Does Natasha Stoynoff Still Work At 'People'? She's Breaking Her Silence
Since the release of Donald Trump's 2005 lewd recorded conversation about women, in which his supposed actions described sexual assault, a number of sexual misconduct allegations against Trump have either publicly resurfaced or have made been public for the first time. Natasha Stoynoff, a former writer at People magazine, has recently broke her silence about a troubling experience in 2005, in which she alleged Trump sexually assaulted her. Does Stoynoff still work at People? No, but the magazine is helping to tell her story.
One week ago, People published a story, written by Stoynoff, in which she detailed the moments she was allegedly attacked by Trump. Romper reached out to Trump's campaign regarding Stoynoff's allegations, but have not yet received a response. A spokesperson for Trump told People:“This never happened. There is no merit or veracity to this fabricated story.”
Stoynoff, who was on the Trump beat for the magazine, was working on a cover story on Trump and his then-pregnant wife, Melania, at Trump's Mar-a-Lago estate in Florida. Stoynoff wrote that Trump sexually assaulted her once they were alone together in a room at the Florida mansion:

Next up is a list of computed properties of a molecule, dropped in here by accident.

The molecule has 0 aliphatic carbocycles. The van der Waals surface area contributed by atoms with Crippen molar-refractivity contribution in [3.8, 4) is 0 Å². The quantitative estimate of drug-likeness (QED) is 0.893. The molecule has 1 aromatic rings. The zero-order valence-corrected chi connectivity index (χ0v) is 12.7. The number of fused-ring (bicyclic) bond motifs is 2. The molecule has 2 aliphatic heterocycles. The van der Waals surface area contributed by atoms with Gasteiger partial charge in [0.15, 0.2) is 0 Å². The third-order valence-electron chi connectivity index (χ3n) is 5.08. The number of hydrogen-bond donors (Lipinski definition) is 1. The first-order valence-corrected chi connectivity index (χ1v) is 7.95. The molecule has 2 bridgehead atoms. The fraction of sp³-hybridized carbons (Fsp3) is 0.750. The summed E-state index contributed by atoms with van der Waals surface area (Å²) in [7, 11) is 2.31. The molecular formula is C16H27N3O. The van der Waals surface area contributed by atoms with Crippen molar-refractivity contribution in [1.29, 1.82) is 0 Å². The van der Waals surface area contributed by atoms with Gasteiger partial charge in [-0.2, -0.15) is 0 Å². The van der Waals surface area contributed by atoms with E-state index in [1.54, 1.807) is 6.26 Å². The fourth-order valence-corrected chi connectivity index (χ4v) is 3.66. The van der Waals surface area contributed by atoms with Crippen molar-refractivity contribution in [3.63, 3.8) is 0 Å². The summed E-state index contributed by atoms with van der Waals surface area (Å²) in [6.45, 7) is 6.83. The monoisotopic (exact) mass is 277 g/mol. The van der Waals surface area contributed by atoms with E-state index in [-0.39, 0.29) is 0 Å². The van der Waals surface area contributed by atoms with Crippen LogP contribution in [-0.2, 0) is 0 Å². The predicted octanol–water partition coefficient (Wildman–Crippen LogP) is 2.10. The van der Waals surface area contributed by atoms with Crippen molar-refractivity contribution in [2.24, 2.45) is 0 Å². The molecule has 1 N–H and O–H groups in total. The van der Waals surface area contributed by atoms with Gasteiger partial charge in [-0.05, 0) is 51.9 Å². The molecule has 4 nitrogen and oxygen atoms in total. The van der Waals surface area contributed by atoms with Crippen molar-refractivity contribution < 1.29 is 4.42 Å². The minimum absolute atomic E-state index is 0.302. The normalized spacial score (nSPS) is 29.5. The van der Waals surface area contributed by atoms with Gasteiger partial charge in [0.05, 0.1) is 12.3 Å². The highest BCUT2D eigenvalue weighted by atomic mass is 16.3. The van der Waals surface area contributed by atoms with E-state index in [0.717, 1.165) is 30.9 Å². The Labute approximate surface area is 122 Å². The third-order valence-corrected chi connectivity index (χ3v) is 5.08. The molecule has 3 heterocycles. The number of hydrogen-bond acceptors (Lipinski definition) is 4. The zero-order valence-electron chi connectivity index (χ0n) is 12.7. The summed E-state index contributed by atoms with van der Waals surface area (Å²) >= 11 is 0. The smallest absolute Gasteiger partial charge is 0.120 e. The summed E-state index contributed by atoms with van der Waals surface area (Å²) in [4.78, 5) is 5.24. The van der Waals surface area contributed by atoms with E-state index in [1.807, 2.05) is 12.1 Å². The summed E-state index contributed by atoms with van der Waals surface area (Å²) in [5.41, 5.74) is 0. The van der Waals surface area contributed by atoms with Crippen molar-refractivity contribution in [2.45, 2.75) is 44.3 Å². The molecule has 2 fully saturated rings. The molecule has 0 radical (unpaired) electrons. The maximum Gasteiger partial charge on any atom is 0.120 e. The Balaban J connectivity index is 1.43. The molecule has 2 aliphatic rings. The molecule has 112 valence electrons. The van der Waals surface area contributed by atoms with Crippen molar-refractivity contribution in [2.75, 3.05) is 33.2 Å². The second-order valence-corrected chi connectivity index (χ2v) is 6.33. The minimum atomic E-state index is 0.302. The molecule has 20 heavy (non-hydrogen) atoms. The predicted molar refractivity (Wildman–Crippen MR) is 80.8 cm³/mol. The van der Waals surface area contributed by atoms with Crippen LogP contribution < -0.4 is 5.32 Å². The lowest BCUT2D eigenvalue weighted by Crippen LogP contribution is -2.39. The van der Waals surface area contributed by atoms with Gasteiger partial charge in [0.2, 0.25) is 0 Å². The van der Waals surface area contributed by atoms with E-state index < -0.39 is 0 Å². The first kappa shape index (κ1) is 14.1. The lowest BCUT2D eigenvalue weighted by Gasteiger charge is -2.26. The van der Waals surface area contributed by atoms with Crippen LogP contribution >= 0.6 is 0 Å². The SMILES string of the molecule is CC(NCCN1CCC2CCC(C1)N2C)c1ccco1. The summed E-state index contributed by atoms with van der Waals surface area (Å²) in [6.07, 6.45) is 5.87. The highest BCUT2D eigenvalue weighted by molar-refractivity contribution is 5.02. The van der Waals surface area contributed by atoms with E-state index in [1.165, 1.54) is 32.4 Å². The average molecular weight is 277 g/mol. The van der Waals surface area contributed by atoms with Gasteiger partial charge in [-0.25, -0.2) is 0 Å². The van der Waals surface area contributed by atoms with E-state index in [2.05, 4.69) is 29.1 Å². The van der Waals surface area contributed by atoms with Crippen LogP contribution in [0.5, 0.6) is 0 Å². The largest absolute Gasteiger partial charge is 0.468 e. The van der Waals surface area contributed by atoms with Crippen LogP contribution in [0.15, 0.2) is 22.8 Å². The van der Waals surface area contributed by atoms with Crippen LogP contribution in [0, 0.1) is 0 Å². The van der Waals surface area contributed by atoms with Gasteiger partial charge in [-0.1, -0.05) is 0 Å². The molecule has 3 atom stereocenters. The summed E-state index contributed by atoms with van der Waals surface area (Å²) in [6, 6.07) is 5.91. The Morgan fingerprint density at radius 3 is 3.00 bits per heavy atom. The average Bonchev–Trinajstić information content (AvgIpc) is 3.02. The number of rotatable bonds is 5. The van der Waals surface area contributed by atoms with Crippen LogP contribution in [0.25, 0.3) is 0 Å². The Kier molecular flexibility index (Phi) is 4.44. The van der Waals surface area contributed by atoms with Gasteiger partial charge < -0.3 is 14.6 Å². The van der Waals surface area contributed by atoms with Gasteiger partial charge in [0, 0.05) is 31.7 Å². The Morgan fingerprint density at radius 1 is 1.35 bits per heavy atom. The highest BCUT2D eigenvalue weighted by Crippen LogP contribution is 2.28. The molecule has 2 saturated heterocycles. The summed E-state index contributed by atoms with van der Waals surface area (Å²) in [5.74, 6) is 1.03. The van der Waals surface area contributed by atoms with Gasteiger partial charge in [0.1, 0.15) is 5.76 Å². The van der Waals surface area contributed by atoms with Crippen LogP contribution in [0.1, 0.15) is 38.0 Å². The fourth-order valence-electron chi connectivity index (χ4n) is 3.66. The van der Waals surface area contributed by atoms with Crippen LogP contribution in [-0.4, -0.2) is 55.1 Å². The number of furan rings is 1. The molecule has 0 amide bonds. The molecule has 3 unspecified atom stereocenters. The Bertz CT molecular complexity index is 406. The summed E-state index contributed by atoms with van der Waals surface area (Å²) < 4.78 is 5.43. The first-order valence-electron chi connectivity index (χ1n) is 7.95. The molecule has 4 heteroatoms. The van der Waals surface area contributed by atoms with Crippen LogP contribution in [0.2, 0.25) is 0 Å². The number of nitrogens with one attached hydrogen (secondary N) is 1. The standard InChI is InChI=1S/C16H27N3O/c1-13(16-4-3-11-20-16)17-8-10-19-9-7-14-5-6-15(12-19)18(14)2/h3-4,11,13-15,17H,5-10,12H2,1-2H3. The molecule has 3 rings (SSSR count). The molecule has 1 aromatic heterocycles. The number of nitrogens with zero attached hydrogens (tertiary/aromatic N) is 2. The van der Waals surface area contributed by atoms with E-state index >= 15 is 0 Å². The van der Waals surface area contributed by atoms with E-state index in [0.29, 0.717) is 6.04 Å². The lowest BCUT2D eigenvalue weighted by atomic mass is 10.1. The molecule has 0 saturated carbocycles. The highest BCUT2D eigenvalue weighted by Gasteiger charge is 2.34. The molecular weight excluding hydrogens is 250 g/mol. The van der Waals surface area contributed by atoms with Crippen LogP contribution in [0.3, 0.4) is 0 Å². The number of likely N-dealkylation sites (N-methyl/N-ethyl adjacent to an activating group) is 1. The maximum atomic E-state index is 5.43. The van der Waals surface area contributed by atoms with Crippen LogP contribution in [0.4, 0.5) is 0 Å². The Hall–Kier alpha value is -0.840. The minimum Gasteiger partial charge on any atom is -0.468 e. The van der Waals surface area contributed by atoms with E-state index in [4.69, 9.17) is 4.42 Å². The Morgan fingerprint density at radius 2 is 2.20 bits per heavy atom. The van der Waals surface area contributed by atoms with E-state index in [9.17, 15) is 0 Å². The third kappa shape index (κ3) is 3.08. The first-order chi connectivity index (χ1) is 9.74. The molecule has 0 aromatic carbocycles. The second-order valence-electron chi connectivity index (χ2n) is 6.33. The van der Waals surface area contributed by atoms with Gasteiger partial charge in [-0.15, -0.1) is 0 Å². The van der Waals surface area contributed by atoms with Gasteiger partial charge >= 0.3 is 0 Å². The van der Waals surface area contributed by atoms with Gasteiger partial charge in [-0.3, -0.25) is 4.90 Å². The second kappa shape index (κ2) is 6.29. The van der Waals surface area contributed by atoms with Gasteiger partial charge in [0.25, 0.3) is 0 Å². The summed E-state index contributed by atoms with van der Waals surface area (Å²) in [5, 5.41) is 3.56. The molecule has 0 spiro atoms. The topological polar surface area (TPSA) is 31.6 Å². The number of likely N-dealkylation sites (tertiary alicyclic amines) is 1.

Stoynoff's experiences eerily reflect some of Trump's remarks in the recorded conversation with then-host of Access Hollywood Billy Bush. Trump can be heard saying he kisses women he deems beautiful, without waiting, and that his celebrity status allows him to "do anything" to women like "grab them by the p*ssy." Trump has since denied groping allegations, but Stoynoff drew comparisons to the recorded conversation and her experience at Mar-a-Lago – she noted that the alleged sexual assault was around the time of Trump's "now infamous conversation with Billy Bush."
People has since published an article highlighting six people who corroborate Stoynoff's story. One person is Paul McLaughlin, Stoynoff's former journalism professor, who says Stoynoff called him and told him about the troubling encounter the night it happened.
“She wasn’t sure what she should do,” McLaughlin said in an interview with People. “I advised her not to say anything, because I believed Trump would deny it and try to destroy her.”
In Stoynoff's article, she described feeling afraid, ashamed, and blamed herself for the alleged attack, emotions that are consistent with how many sexual assault survivors feel. Trump's response? Apparent objectification, and misogyny by telling a crowd at a campaign stop to "look at her" and "look at her words" to discern whether her allegations are true.
In the midst of an already extremely contentious election cycle, the last thing society needs is for sexual assault accusers to feel even more discouraged from coming forward. Rape culture continually proves to be extremely dangerous.